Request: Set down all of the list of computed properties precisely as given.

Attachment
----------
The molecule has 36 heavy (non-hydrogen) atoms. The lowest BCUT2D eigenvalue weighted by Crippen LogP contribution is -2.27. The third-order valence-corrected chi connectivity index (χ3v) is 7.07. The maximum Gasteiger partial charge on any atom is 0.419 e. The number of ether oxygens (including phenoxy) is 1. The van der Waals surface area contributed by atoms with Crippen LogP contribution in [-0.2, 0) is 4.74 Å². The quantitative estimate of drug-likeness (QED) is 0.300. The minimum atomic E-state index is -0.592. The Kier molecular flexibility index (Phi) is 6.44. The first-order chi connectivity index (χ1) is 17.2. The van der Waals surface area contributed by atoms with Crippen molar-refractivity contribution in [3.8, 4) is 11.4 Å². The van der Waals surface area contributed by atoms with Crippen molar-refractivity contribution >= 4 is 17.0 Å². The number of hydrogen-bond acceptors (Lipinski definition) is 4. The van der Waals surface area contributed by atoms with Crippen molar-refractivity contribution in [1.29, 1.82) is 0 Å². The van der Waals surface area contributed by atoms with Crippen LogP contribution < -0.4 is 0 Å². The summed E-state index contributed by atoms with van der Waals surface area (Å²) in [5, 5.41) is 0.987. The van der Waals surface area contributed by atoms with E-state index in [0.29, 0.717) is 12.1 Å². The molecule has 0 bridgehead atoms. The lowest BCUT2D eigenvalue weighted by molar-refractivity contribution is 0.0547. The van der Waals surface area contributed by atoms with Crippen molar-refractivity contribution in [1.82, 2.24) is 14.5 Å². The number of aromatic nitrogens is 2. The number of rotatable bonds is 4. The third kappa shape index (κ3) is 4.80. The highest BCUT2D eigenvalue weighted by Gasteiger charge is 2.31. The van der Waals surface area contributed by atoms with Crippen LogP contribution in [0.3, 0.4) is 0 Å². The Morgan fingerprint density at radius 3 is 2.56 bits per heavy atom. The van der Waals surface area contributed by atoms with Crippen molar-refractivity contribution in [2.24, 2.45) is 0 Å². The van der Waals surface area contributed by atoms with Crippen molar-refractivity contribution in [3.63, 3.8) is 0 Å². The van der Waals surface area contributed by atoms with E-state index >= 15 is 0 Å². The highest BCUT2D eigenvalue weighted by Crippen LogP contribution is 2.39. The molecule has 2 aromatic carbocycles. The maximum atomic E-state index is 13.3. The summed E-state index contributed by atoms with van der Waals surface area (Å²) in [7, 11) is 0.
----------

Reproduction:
The molecule has 36 heavy (non-hydrogen) atoms. The lowest BCUT2D eigenvalue weighted by Crippen LogP contribution is -2.27. The third-order valence-corrected chi connectivity index (χ3v) is 7.07. The maximum Gasteiger partial charge on any atom is 0.419 e. The number of ether oxygens (including phenoxy) is 1. The van der Waals surface area contributed by atoms with Crippen LogP contribution in [-0.2, 0) is 4.74 Å². The quantitative estimate of drug-likeness (QED) is 0.300. The minimum atomic E-state index is -0.592. The Kier molecular flexibility index (Phi) is 6.44. The first-order chi connectivity index (χ1) is 17.2. The van der Waals surface area contributed by atoms with Crippen molar-refractivity contribution in [3.8, 4) is 11.4 Å². The van der Waals surface area contributed by atoms with Crippen molar-refractivity contribution >= 4 is 17.0 Å². The number of hydrogen-bond acceptors (Lipinski definition) is 4. The van der Waals surface area contributed by atoms with Crippen molar-refractivity contribution in [1.29, 1.82) is 0 Å². The van der Waals surface area contributed by atoms with Crippen LogP contribution < -0.4 is 0 Å². The summed E-state index contributed by atoms with van der Waals surface area (Å²) in [5, 5.41) is 0.987. The van der Waals surface area contributed by atoms with E-state index in [0.29, 0.717) is 12.1 Å². The molecule has 0 bridgehead atoms. The lowest BCUT2D eigenvalue weighted by molar-refractivity contribution is 0.0547. The van der Waals surface area contributed by atoms with Crippen molar-refractivity contribution in [1.82, 2.24) is 14.5 Å². The number of aromatic nitrogens is 2. The number of rotatable bonds is 4. The third kappa shape index (κ3) is 4.80. The highest BCUT2D eigenvalue weighted by Gasteiger charge is 2.31. The van der Waals surface area contributed by atoms with Crippen LogP contribution in [0.3, 0.4) is 0 Å². The Morgan fingerprint density at radius 3 is 2.56 bits per heavy atom. The van der Waals surface area contributed by atoms with Crippen molar-refractivity contribution in [2.24, 2.45) is 0 Å². The van der Waals surface area contributed by atoms with Crippen molar-refractivity contribution in [3.63, 3.8) is 0 Å². The van der Waals surface area contributed by atoms with E-state index >= 15 is 0 Å². The highest BCUT2D eigenvalue weighted by Crippen LogP contribution is 2.39. The molecule has 2 aromatic carbocycles. The maximum atomic E-state index is 13.3. The summed E-state index contributed by atoms with van der Waals surface area (Å²) in [7, 11) is 0.